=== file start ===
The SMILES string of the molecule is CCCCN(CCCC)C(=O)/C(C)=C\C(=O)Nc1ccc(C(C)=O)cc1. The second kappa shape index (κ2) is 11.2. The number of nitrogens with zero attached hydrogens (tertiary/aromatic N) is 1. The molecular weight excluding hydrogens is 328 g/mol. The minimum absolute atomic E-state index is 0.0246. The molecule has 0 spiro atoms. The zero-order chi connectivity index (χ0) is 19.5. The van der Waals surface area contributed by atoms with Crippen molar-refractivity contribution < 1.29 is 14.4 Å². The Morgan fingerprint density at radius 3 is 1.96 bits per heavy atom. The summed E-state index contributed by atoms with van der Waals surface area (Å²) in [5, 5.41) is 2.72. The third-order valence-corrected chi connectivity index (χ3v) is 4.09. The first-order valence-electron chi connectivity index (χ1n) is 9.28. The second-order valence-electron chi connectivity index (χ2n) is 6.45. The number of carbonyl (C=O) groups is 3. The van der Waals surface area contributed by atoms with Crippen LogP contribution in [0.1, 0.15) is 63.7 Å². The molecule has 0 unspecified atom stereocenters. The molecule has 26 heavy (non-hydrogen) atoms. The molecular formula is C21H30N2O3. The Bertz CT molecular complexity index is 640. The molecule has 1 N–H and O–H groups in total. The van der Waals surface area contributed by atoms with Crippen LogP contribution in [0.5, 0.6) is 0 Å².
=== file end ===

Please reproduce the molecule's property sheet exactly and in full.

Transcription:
The SMILES string of the molecule is CCCCN(CCCC)C(=O)/C(C)=C\C(=O)Nc1ccc(C(C)=O)cc1. The second kappa shape index (κ2) is 11.2. The number of nitrogens with zero attached hydrogens (tertiary/aromatic N) is 1. The molecular weight excluding hydrogens is 328 g/mol. The minimum absolute atomic E-state index is 0.0246. The molecule has 0 spiro atoms. The zero-order chi connectivity index (χ0) is 19.5. The van der Waals surface area contributed by atoms with Crippen molar-refractivity contribution < 1.29 is 14.4 Å². The Morgan fingerprint density at radius 3 is 1.96 bits per heavy atom. The summed E-state index contributed by atoms with van der Waals surface area (Å²) in [5, 5.41) is 2.72. The third-order valence-corrected chi connectivity index (χ3v) is 4.09. The first-order valence-electron chi connectivity index (χ1n) is 9.28. The second-order valence-electron chi connectivity index (χ2n) is 6.45. The number of carbonyl (C=O) groups is 3. The van der Waals surface area contributed by atoms with Crippen LogP contribution in [0.1, 0.15) is 63.7 Å². The molecule has 0 unspecified atom stereocenters. The molecule has 26 heavy (non-hydrogen) atoms. The molecular formula is C21H30N2O3. The Bertz CT molecular complexity index is 640. The molecule has 1 N–H and O–H groups in total. The van der Waals surface area contributed by atoms with Crippen LogP contribution in [0.5, 0.6) is 0 Å².